“A journey of a thousand miles begins with a single step”—Lao Tzu.
It’s the last act! What a journey experience it has been! Writing this 30-part article series on secured transactions, corporate recovery and insolvency, and banking litigation in Tanzania has taken eight months to complete.
The curtain-raiser to the series on 11 August 2018 provided background information, outlined some of the topics and central issues that were to be covered, and highlighted the need that the series would address for the banking and financial sector and the business community in general.
The first article “Bank lending challenges, prospects” started on 18 August 2018; and the twenty-ninth article “Arbitration: A new way in bank loan recovery?” was published last week on 16 March 2019.
Today’s article is the last one of the series. Hallelujah! Alhamdulillah!
Getting here has taken a lot of time, effort and extra energy. It was quite overwhelming as my own understanding needed augmentation in some aspects.
Indeed, besides sharing knowledge from a public education front through The Citizen, I embarked on this journey of writing the series to augment my own understanding, and to obtain feedback on my approach from the banking and financial sector, the legal fraternity, and the business community, and it couldn’t have gone any better.
I have gained strong ‘roots’ in secured transactions, corporate recovery and insolvency, and banking litigation.
All through the way, I have spoken to, and interacted with, some intelligent and accomplished in-house legal counsels and directors of credit, risk and finance as well as CEOs and entrepreneurs who have shared with me ideas, opinions and feedback.
Secondly, the amount of content I initially wrote for each draft article in the series was staggering and I had to remove legal jargon and simplify the content, adapting it to the limited space available, and dealing with weekly deadlines for submitting contributions to the editors, was one of the enjoyably challenging journeys outside legal practice I have ever taken.
Despite this, I have deepened my knowledge and understanding in the course of writing this 30-part series on secured transactions, corporate recovery and insolvency, and banking litigation than I ever envisaged.
I am grateful for all the more than 80 e-mails of constructive feedback and support I received, inquiring what topic or issue the next part would cover, expressing gratitude, and giving commendations.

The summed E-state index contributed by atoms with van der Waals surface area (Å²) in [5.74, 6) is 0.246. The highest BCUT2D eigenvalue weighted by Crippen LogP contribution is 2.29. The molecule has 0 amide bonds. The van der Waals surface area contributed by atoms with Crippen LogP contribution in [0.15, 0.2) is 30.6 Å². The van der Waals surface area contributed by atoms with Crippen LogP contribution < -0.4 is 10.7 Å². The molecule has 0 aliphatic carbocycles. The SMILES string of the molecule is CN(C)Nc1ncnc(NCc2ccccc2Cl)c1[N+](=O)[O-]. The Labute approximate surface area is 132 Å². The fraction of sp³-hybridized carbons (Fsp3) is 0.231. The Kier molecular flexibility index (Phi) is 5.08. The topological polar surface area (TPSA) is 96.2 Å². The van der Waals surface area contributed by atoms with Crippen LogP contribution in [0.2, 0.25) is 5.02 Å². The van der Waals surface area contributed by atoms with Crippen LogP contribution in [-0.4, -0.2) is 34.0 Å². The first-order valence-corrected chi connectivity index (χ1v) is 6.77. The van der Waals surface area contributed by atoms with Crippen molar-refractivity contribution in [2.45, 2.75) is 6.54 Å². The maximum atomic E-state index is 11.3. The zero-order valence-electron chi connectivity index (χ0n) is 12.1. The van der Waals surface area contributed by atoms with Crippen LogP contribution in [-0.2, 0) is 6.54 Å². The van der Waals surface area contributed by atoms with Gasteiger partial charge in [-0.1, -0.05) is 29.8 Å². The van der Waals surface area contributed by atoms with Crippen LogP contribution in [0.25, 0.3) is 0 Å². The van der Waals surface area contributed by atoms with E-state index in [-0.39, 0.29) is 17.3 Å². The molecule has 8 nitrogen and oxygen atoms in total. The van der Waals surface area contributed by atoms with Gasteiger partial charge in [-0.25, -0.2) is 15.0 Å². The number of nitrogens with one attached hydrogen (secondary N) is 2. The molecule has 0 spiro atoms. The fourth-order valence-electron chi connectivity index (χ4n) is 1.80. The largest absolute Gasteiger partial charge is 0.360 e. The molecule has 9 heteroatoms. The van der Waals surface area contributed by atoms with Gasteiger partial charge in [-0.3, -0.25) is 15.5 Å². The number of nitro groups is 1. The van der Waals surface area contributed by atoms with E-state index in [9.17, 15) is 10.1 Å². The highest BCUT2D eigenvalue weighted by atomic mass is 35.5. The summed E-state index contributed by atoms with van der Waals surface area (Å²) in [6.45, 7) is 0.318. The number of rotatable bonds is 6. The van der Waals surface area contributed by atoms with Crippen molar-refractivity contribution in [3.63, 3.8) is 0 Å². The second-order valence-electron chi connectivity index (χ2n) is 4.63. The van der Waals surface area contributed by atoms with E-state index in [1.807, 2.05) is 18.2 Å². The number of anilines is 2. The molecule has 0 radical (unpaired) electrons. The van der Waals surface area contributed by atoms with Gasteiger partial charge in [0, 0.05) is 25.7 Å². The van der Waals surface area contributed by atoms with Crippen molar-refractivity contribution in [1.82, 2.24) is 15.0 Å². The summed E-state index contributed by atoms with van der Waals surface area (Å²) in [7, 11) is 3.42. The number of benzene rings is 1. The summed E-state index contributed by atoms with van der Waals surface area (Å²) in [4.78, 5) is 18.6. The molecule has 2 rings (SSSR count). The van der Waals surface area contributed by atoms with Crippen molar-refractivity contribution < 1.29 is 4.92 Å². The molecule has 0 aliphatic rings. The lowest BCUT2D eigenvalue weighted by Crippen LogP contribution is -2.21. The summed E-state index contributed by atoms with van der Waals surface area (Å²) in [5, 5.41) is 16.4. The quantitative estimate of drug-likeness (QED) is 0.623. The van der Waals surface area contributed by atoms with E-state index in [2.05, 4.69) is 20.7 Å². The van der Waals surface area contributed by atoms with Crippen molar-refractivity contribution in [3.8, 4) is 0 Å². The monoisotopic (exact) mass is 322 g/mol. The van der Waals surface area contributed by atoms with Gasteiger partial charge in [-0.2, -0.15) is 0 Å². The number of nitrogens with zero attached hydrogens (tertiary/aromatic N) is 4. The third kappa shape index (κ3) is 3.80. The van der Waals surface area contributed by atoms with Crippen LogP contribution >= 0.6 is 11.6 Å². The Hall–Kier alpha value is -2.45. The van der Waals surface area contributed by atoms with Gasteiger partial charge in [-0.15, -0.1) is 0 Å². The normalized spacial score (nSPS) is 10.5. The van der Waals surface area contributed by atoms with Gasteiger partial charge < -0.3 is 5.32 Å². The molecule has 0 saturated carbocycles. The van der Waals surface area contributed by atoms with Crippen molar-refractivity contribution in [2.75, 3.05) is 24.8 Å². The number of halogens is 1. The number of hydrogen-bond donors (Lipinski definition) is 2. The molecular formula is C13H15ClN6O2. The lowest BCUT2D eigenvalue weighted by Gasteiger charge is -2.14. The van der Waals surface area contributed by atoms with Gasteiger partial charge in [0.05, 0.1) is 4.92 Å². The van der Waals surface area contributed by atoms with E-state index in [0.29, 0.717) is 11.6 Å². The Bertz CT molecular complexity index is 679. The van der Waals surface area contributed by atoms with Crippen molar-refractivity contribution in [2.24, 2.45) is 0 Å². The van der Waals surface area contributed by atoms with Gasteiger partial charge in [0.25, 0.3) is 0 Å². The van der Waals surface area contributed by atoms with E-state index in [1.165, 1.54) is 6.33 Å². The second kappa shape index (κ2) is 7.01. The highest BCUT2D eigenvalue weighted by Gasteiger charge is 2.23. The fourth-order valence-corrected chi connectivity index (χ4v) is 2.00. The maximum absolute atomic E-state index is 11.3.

All this turbo-charged me to complete the series with this last act.
I received an amazing show of support from The Citizen; the editorial team is awesome! I therefore thank everyone who e-mailed me, and I am sorry for the delay in responding to some of the communications.
I would like to thank my colleagues at Isidora & Company, Advocates, and officials from the Bank of Tanzania, the Tanzania Bankers’ Association, the Ministry of Lands, the Business Registration and Licensing Agency (Brela), the Registration Insolvency and Trusteeship Agency (RITA), and the High Court of Tanzania for all the time they carved out to answer my questions and requests for clarification on some policy, legal and procedural aspects of secured transactions, corporate recovery and insolvency, and banking litigation in Tanzania.
There’s someone who rang me via our office phone about translating the article series into Swahili in January this year. Yes – Swahili would be great, and I will consider this idea.
It was not my intention to discuss exhaustively each topic or issue covered in the series; if I delved into great detail, the series would never come to an end today.
For instance, money laundering in the banking and financial sector as well as the tax consequences of banking litigation damages and settlements are some of the issues that have not been covered, but nevertheless are important. If you would like these expounded on, e-mail me.
I feel a sense of accomplishment completing this 30-part article series, however, the next articles will be on a variety of topics or issues and they will not be in the format of a series.
Again, thank you all readers for all your support and feedback.
Paul Kibuuka (email@example.com) is a tax and corporate lawyer, tax policy analyst and the chief executive of Isidora & Company.